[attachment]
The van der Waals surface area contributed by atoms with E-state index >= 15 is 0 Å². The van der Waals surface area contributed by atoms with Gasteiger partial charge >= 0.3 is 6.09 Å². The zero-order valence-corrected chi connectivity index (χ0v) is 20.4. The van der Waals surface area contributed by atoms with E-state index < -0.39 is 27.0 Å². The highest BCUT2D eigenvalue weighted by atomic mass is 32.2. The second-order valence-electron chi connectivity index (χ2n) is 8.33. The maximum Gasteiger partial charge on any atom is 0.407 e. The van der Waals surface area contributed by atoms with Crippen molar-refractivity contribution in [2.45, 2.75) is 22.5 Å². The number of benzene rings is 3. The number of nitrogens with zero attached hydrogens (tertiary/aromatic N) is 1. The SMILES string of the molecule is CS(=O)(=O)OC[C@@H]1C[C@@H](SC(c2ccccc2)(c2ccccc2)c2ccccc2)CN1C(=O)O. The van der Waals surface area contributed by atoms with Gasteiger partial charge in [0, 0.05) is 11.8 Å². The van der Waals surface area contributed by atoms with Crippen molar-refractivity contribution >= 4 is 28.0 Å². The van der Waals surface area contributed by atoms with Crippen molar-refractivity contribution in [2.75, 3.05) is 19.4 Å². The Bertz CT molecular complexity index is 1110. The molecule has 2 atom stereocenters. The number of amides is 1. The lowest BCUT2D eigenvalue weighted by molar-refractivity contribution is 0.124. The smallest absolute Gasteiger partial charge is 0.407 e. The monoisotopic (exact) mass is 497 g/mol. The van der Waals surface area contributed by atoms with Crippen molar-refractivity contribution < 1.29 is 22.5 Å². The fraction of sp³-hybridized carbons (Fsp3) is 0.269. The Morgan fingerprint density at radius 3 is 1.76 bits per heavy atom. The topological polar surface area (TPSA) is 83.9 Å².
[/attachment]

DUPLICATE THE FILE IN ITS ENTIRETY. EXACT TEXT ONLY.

The van der Waals surface area contributed by atoms with E-state index >= 15 is 0 Å². The van der Waals surface area contributed by atoms with Gasteiger partial charge >= 0.3 is 6.09 Å². The zero-order valence-corrected chi connectivity index (χ0v) is 20.4. The van der Waals surface area contributed by atoms with E-state index < -0.39 is 27.0 Å². The highest BCUT2D eigenvalue weighted by atomic mass is 32.2. The second-order valence-electron chi connectivity index (χ2n) is 8.33. The maximum Gasteiger partial charge on any atom is 0.407 e. The van der Waals surface area contributed by atoms with Crippen molar-refractivity contribution in [2.45, 2.75) is 22.5 Å². The number of benzene rings is 3. The number of nitrogens with zero attached hydrogens (tertiary/aromatic N) is 1. The SMILES string of the molecule is CS(=O)(=O)OC[C@@H]1C[C@@H](SC(c2ccccc2)(c2ccccc2)c2ccccc2)CN1C(=O)O. The van der Waals surface area contributed by atoms with Gasteiger partial charge in [0, 0.05) is 11.8 Å². The van der Waals surface area contributed by atoms with Crippen molar-refractivity contribution >= 4 is 28.0 Å². The van der Waals surface area contributed by atoms with Crippen molar-refractivity contribution in [2.75, 3.05) is 19.4 Å². The Bertz CT molecular complexity index is 1110. The molecule has 2 atom stereocenters. The number of amides is 1. The lowest BCUT2D eigenvalue weighted by molar-refractivity contribution is 0.124. The smallest absolute Gasteiger partial charge is 0.407 e. The monoisotopic (exact) mass is 497 g/mol. The van der Waals surface area contributed by atoms with Crippen molar-refractivity contribution < 1.29 is 22.5 Å². The fraction of sp³-hybridized carbons (Fsp3) is 0.269. The Morgan fingerprint density at radius 3 is 1.76 bits per heavy atom. The topological polar surface area (TPSA) is 83.9 Å².